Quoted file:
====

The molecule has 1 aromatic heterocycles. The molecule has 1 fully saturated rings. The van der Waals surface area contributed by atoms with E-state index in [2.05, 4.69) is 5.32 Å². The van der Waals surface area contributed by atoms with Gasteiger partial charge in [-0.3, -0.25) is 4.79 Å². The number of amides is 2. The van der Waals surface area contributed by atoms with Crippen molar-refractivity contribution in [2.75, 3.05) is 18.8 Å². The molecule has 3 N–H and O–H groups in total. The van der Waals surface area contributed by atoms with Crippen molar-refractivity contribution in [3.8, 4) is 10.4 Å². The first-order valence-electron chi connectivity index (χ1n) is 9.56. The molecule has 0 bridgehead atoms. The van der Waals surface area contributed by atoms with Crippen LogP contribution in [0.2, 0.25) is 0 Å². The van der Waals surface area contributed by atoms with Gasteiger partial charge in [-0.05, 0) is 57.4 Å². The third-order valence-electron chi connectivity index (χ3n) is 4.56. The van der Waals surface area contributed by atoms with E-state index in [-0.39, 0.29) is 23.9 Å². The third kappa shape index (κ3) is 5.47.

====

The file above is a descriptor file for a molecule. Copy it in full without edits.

The molecule has 1 aromatic heterocycles. The molecule has 1 fully saturated rings. The van der Waals surface area contributed by atoms with E-state index in [2.05, 4.69) is 5.32 Å². The van der Waals surface area contributed by atoms with Gasteiger partial charge in [-0.3, -0.25) is 4.79 Å². The number of amides is 2. The van der Waals surface area contributed by atoms with Crippen molar-refractivity contribution in [2.75, 3.05) is 18.8 Å². The molecule has 3 N–H and O–H groups in total. The van der Waals surface area contributed by atoms with Crippen molar-refractivity contribution in [3.8, 4) is 10.4 Å². The first-order valence-electron chi connectivity index (χ1n) is 9.56. The molecule has 0 bridgehead atoms. The van der Waals surface area contributed by atoms with Crippen LogP contribution in [0.2, 0.25) is 0 Å². The van der Waals surface area contributed by atoms with Gasteiger partial charge in [-0.05, 0) is 57.4 Å². The third-order valence-electron chi connectivity index (χ3n) is 4.56. The van der Waals surface area contributed by atoms with E-state index in [-0.39, 0.29) is 23.9 Å². The third kappa shape index (κ3) is 5.47.